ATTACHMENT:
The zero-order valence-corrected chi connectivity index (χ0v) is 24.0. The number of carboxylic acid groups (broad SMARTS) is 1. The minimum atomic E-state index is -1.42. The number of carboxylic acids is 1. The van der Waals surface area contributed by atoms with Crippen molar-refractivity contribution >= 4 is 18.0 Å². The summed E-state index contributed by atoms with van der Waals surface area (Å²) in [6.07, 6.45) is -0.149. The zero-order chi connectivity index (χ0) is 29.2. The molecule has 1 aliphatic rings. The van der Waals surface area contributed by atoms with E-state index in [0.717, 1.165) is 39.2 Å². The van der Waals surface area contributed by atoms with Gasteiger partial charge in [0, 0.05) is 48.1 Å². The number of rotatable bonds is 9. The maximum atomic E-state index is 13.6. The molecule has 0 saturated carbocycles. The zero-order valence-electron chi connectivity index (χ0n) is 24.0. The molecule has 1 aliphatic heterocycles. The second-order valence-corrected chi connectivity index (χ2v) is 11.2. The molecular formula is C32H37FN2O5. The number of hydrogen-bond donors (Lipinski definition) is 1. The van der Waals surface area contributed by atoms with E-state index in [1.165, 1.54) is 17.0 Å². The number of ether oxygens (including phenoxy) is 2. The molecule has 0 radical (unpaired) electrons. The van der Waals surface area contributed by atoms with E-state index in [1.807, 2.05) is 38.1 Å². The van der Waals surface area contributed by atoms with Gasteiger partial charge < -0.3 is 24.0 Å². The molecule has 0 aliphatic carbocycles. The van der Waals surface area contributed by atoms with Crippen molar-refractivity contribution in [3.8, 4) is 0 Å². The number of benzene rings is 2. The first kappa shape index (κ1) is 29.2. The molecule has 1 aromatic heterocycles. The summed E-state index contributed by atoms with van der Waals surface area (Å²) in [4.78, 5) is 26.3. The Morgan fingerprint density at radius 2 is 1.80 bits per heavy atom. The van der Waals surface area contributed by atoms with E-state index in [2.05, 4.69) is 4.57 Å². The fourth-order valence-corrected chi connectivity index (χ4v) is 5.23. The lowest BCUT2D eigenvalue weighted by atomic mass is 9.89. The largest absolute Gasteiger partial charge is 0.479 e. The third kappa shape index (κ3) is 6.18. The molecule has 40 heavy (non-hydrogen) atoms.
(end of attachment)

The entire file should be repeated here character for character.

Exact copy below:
The zero-order valence-corrected chi connectivity index (χ0v) is 24.0. The number of carboxylic acid groups (broad SMARTS) is 1. The minimum atomic E-state index is -1.42. The number of carboxylic acids is 1. The van der Waals surface area contributed by atoms with Crippen molar-refractivity contribution >= 4 is 18.0 Å². The summed E-state index contributed by atoms with van der Waals surface area (Å²) in [6.07, 6.45) is -0.149. The zero-order chi connectivity index (χ0) is 29.2. The molecule has 1 aliphatic rings. The van der Waals surface area contributed by atoms with E-state index in [0.717, 1.165) is 39.2 Å². The van der Waals surface area contributed by atoms with Gasteiger partial charge in [0, 0.05) is 48.1 Å². The number of rotatable bonds is 9. The maximum atomic E-state index is 13.6. The molecule has 0 saturated carbocycles. The zero-order valence-electron chi connectivity index (χ0n) is 24.0. The molecule has 1 aliphatic heterocycles. The second-order valence-corrected chi connectivity index (χ2v) is 11.2. The molecular formula is C32H37FN2O5. The number of hydrogen-bond donors (Lipinski definition) is 1. The van der Waals surface area contributed by atoms with E-state index in [1.165, 1.54) is 17.0 Å². The number of ether oxygens (including phenoxy) is 2. The molecule has 0 radical (unpaired) electrons. The van der Waals surface area contributed by atoms with E-state index in [1.807, 2.05) is 38.1 Å². The van der Waals surface area contributed by atoms with Gasteiger partial charge < -0.3 is 24.0 Å². The molecule has 0 aliphatic carbocycles. The van der Waals surface area contributed by atoms with Crippen molar-refractivity contribution in [3.8, 4) is 0 Å². The number of benzene rings is 2. The first kappa shape index (κ1) is 29.2. The molecule has 1 aromatic heterocycles. The summed E-state index contributed by atoms with van der Waals surface area (Å²) in [4.78, 5) is 26.3. The Morgan fingerprint density at radius 2 is 1.80 bits per heavy atom. The van der Waals surface area contributed by atoms with E-state index in [2.05, 4.69) is 4.57 Å². The fourth-order valence-corrected chi connectivity index (χ4v) is 5.23. The lowest BCUT2D eigenvalue weighted by atomic mass is 9.89. The largest absolute Gasteiger partial charge is 0.479 e. The third kappa shape index (κ3) is 6.18. The molecule has 40 heavy (non-hydrogen) atoms.